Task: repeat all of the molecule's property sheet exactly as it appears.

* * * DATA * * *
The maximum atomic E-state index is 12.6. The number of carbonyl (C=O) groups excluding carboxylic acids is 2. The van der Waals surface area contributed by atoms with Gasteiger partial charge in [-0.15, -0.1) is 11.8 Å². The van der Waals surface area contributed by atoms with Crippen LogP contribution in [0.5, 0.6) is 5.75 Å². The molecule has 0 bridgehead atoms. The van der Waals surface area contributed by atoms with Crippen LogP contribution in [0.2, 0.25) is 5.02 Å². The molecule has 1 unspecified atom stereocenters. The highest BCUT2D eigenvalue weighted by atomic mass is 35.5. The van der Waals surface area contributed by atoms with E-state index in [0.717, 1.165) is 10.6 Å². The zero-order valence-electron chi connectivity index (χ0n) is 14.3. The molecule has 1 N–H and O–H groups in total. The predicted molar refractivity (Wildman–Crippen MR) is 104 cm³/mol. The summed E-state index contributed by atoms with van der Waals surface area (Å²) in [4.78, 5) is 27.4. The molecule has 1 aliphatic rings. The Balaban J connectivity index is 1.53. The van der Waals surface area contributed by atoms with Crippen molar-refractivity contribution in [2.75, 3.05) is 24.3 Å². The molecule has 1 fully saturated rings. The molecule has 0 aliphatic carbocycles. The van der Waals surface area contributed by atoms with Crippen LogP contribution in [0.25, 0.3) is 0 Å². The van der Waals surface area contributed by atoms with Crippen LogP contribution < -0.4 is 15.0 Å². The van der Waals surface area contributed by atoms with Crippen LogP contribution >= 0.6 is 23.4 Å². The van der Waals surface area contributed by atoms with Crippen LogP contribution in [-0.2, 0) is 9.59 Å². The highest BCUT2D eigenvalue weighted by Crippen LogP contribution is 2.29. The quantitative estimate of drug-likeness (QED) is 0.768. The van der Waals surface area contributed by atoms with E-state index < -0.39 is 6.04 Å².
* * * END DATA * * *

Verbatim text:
The maximum atomic E-state index is 12.6. The number of carbonyl (C=O) groups excluding carboxylic acids is 2. The van der Waals surface area contributed by atoms with Gasteiger partial charge in [-0.15, -0.1) is 11.8 Å². The van der Waals surface area contributed by atoms with Crippen LogP contribution in [0.5, 0.6) is 5.75 Å². The molecule has 0 bridgehead atoms. The van der Waals surface area contributed by atoms with Crippen LogP contribution in [0.2, 0.25) is 5.02 Å². The molecule has 1 unspecified atom stereocenters. The highest BCUT2D eigenvalue weighted by atomic mass is 35.5. The van der Waals surface area contributed by atoms with E-state index in [0.717, 1.165) is 10.6 Å². The zero-order valence-electron chi connectivity index (χ0n) is 14.3. The molecule has 1 N–H and O–H groups in total. The predicted molar refractivity (Wildman–Crippen MR) is 104 cm³/mol. The summed E-state index contributed by atoms with van der Waals surface area (Å²) in [4.78, 5) is 27.4. The molecule has 1 aliphatic rings. The Balaban J connectivity index is 1.53. The van der Waals surface area contributed by atoms with Crippen molar-refractivity contribution in [2.75, 3.05) is 24.3 Å². The molecule has 1 fully saturated rings. The molecule has 0 aliphatic carbocycles. The van der Waals surface area contributed by atoms with Crippen LogP contribution in [0.25, 0.3) is 0 Å². The van der Waals surface area contributed by atoms with Crippen LogP contribution < -0.4 is 15.0 Å². The van der Waals surface area contributed by atoms with Crippen LogP contribution >= 0.6 is 23.4 Å². The van der Waals surface area contributed by atoms with Crippen LogP contribution in [-0.2, 0) is 9.59 Å². The highest BCUT2D eigenvalue weighted by Crippen LogP contribution is 2.29. The quantitative estimate of drug-likeness (QED) is 0.768. The van der Waals surface area contributed by atoms with E-state index < -0.39 is 6.04 Å².